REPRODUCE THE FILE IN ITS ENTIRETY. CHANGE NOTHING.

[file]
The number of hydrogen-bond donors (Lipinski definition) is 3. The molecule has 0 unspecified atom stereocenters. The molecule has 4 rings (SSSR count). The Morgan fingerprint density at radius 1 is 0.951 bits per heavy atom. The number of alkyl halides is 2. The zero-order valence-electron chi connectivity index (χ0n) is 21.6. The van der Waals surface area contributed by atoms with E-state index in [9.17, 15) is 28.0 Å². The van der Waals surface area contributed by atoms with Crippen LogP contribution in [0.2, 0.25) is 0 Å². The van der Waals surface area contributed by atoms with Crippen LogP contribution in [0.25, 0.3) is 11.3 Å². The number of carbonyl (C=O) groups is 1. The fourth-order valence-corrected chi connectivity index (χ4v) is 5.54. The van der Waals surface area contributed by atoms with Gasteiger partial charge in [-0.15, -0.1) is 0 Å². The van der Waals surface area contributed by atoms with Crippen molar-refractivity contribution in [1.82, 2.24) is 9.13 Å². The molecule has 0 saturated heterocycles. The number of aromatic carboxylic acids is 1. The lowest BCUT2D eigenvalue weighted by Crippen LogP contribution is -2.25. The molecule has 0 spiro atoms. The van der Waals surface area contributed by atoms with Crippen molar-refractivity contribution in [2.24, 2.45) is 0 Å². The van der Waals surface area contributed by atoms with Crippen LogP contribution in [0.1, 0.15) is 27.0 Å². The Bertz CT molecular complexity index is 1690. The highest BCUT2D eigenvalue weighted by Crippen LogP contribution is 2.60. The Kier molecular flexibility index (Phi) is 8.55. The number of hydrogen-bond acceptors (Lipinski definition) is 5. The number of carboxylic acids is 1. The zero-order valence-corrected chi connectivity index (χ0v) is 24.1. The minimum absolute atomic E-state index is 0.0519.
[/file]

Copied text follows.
The number of hydrogen-bond donors (Lipinski definition) is 3. The molecule has 0 unspecified atom stereocenters. The molecule has 4 rings (SSSR count). The Morgan fingerprint density at radius 1 is 0.951 bits per heavy atom. The number of alkyl halides is 2. The zero-order valence-electron chi connectivity index (χ0n) is 21.6. The van der Waals surface area contributed by atoms with E-state index in [9.17, 15) is 28.0 Å². The van der Waals surface area contributed by atoms with Crippen LogP contribution in [0.2, 0.25) is 0 Å². The van der Waals surface area contributed by atoms with Crippen LogP contribution in [0.25, 0.3) is 11.3 Å². The number of carbonyl (C=O) groups is 1. The fourth-order valence-corrected chi connectivity index (χ4v) is 5.54. The van der Waals surface area contributed by atoms with Gasteiger partial charge in [-0.15, -0.1) is 0 Å². The van der Waals surface area contributed by atoms with Crippen molar-refractivity contribution in [1.82, 2.24) is 9.13 Å². The molecule has 0 saturated heterocycles. The number of aromatic carboxylic acids is 1. The lowest BCUT2D eigenvalue weighted by Crippen LogP contribution is -2.25. The molecule has 0 spiro atoms. The van der Waals surface area contributed by atoms with Crippen molar-refractivity contribution in [2.24, 2.45) is 0 Å². The van der Waals surface area contributed by atoms with Crippen LogP contribution in [0.1, 0.15) is 27.0 Å². The Bertz CT molecular complexity index is 1690. The highest BCUT2D eigenvalue weighted by Crippen LogP contribution is 2.60. The Kier molecular flexibility index (Phi) is 8.55. The number of hydrogen-bond acceptors (Lipinski definition) is 5. The number of carboxylic acids is 1. The zero-order valence-corrected chi connectivity index (χ0v) is 24.1. The minimum absolute atomic E-state index is 0.0519.